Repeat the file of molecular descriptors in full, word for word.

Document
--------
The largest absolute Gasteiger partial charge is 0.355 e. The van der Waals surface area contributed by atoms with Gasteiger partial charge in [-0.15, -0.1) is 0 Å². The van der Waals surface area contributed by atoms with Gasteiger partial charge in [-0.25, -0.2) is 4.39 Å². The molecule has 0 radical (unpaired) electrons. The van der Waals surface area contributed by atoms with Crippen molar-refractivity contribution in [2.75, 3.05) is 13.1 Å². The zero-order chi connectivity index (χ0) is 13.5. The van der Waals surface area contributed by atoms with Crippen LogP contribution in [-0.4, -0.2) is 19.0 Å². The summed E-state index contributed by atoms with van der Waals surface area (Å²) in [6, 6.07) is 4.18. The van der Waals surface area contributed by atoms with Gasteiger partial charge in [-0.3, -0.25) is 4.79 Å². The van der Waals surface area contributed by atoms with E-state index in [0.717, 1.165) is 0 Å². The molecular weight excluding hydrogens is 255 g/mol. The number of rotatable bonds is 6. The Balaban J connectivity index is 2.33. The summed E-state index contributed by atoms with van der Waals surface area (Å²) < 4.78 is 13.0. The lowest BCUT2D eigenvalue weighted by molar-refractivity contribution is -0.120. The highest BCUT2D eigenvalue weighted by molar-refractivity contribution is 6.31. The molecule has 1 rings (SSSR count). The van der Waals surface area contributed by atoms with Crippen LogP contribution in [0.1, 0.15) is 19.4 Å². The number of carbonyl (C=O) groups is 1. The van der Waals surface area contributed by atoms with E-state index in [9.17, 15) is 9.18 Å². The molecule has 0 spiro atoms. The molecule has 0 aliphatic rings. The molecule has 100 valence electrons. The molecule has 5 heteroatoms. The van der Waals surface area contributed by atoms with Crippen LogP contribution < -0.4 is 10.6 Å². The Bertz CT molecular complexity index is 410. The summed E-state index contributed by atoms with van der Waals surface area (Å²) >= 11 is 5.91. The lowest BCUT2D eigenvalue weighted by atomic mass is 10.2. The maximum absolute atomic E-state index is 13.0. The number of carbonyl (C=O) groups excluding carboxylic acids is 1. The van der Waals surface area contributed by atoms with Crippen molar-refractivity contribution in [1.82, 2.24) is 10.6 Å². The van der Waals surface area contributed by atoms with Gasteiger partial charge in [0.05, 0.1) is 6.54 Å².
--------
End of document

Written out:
The largest absolute Gasteiger partial charge is 0.355 e. The van der Waals surface area contributed by atoms with Gasteiger partial charge in [-0.15, -0.1) is 0 Å². The van der Waals surface area contributed by atoms with Gasteiger partial charge in [-0.25, -0.2) is 4.39 Å². The molecule has 0 radical (unpaired) electrons. The van der Waals surface area contributed by atoms with Crippen molar-refractivity contribution in [2.75, 3.05) is 13.1 Å². The zero-order chi connectivity index (χ0) is 13.5. The van der Waals surface area contributed by atoms with Crippen LogP contribution in [-0.4, -0.2) is 19.0 Å². The summed E-state index contributed by atoms with van der Waals surface area (Å²) in [6, 6.07) is 4.18. The van der Waals surface area contributed by atoms with Gasteiger partial charge in [-0.3, -0.25) is 4.79 Å². The van der Waals surface area contributed by atoms with E-state index in [0.717, 1.165) is 0 Å². The molecular weight excluding hydrogens is 255 g/mol. The number of rotatable bonds is 6. The Balaban J connectivity index is 2.33. The summed E-state index contributed by atoms with van der Waals surface area (Å²) < 4.78 is 13.0. The lowest BCUT2D eigenvalue weighted by molar-refractivity contribution is -0.120. The highest BCUT2D eigenvalue weighted by molar-refractivity contribution is 6.31. The molecule has 1 rings (SSSR count). The van der Waals surface area contributed by atoms with Crippen LogP contribution in [0.1, 0.15) is 19.4 Å². The number of carbonyl (C=O) groups is 1. The van der Waals surface area contributed by atoms with E-state index in [9.17, 15) is 9.18 Å². The molecule has 0 spiro atoms. The molecule has 0 aliphatic rings. The molecule has 100 valence electrons. The molecule has 5 heteroatoms. The van der Waals surface area contributed by atoms with Crippen LogP contribution < -0.4 is 10.6 Å². The Bertz CT molecular complexity index is 410. The summed E-state index contributed by atoms with van der Waals surface area (Å²) >= 11 is 5.91. The lowest BCUT2D eigenvalue weighted by atomic mass is 10.2. The maximum absolute atomic E-state index is 13.0. The number of carbonyl (C=O) groups excluding carboxylic acids is 1. The van der Waals surface area contributed by atoms with Crippen molar-refractivity contribution in [1.82, 2.24) is 10.6 Å². The van der Waals surface area contributed by atoms with Gasteiger partial charge in [0.05, 0.1) is 6.54 Å².